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IDear Workforce-I What to Do With a Hostile Employee

A five-pronged prescription.
August 23, 2000
Related Topics: Workplace Violence, Safety and Workplace Violence, Dear Workforce

Dear Workforce:

We have an employee that appears to be disgruntled. As a result, she is creating a hostile work environment for co-workers. For example, she won't speak to anyone, she slings boxes across the floor, and when someone asks her a question she is purposefully vague.

This doesn't seem to really violate any policy, but it is really affecting morale of co-workers. How should I proceed?

--Jennifer S., H.R. Manager, major hobby and collectable company

A Dear Jennifer:

Jennifer, we had Mark Gorkin (who has done safety consulting for the postal service and others), the "Stress Doc" out of Washington, D.C., write a response as follows:


There are two serious dysfunctions in this scenario.

First, this kind of passive-aggressive and overtly aggressive pattern is not just anxiety-provoking for others, but may have an intimidating intent or effect.

Will this individual ratchet up the hostility and become globally explosive or, perhaps, start focusing on a specific target? Are problems with alcohol or drugs, an underlying or unrecognized depression or a burnout state fueling the hostility fires? A person displaying problematic behavior and emotional conflicts or a personality disorder fairly quickly becomes a morale and productivity tumor in an avoidance-based operational system.

Second, when employees believe management or company policy will not or cannot address, set limits or discipline such provocative and dysfunctional behavior, the tumor turns malignant. (Alas, management has been known to overlook or deny the interpersonal actions and consequences of a high producer.)

Various organ systems are invariably compromised and damaged. Employees, at minimum, are distracted; colleagues' fear and anger levels rise. The possibility of retaliation and/or mutual escalation increases.

Gossip and group cliques feed, if not scavenge, on this ambient tension. Employees steadily lose confidence in and respect for a "know nothing/do nothing" management structure. And morale, a belief in capable leadership and productivity are highly interdependent.


What about some strategies for disarming the hostile employee? As you didn't specifically indicate your role or relationship with regard to this problematic individual, I will take a multifaceted approach. Consider these five strategic interventions:

1. Peer Confrontation. Because of the somewhat unpredictable nature of the problem employee, encourage the work team to confront the supervisor not the troubled and/or troublesome colleague. The supervisor must hear how people are being adversely affected by this person's behavior. If the supervisor does not expeditiously address this problem, the group should approach the next level of authority or schedule an appointment with Human Resources.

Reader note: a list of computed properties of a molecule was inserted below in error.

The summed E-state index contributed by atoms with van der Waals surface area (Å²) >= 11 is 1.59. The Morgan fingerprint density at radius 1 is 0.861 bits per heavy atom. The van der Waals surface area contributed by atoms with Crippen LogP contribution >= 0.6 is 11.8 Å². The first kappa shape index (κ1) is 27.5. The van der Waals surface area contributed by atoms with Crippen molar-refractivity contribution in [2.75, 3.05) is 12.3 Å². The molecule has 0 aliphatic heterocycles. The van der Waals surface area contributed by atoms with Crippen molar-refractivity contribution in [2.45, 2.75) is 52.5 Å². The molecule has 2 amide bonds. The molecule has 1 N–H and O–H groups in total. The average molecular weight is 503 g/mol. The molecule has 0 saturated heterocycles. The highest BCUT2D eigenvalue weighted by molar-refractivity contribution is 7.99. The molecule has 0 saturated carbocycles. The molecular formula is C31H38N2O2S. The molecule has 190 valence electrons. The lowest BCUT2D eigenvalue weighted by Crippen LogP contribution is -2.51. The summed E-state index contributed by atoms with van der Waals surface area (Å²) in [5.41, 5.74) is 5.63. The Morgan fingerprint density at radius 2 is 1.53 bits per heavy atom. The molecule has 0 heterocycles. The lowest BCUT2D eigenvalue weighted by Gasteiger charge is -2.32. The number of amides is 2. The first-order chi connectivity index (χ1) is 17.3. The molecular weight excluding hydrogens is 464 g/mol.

There's a guerrilla tactic if management is unresponsive: People from the work team or department schedule individual appointments with the Employee Assistance Program (EAP) Counselor. Not only can the EAP professional be a work team advocate in this stressful scenario, but eventually someone high up will notice all the "lost company time." (More on the EAP option in 5.)

2. Clear and Firm Policy. Management and Human Relations need to design a practices and procedures policy on what constitutes a hostile work environment, including intervention and prevention steps. For example, continuously slinging boxes across a floor can readily be assessed as an unsafe work practice.

3. Team Performance Evaluation. In performance evaluations, more and more organizations are including the category of team player, that is, does the employee demonstrate a capacity for collaboration, cooperation and coordination with direct colleagues, personnel in other task-related departments, matrix team members, etc.?

So being purposefully vague or not speaking to anyone, especially if one is withholding or manipulating information that others need for doing their job effectively and safely needs to be a vital component of a formal job evaluation. This performance component should be formally included in a job description as well.

4. Supervisor-Hostile Employee Relationship. Clearly, a supervisor needs to have a face-to-face meeting with the hostile employee. The supervisor must have documentation which specifically enumerates the professional disruptive behavior.

In addition, the supervisor needs to inquire how the employee perceives her general and specific work floor/work team behavior. And the disgruntled employee needs to be confronted with the specific concerns identified by colleagues. (Of course, confidentiality for all employees needs to be respected.) At some point, a team meeting with all parties present is advisable. This meeting may require a professional facilitator.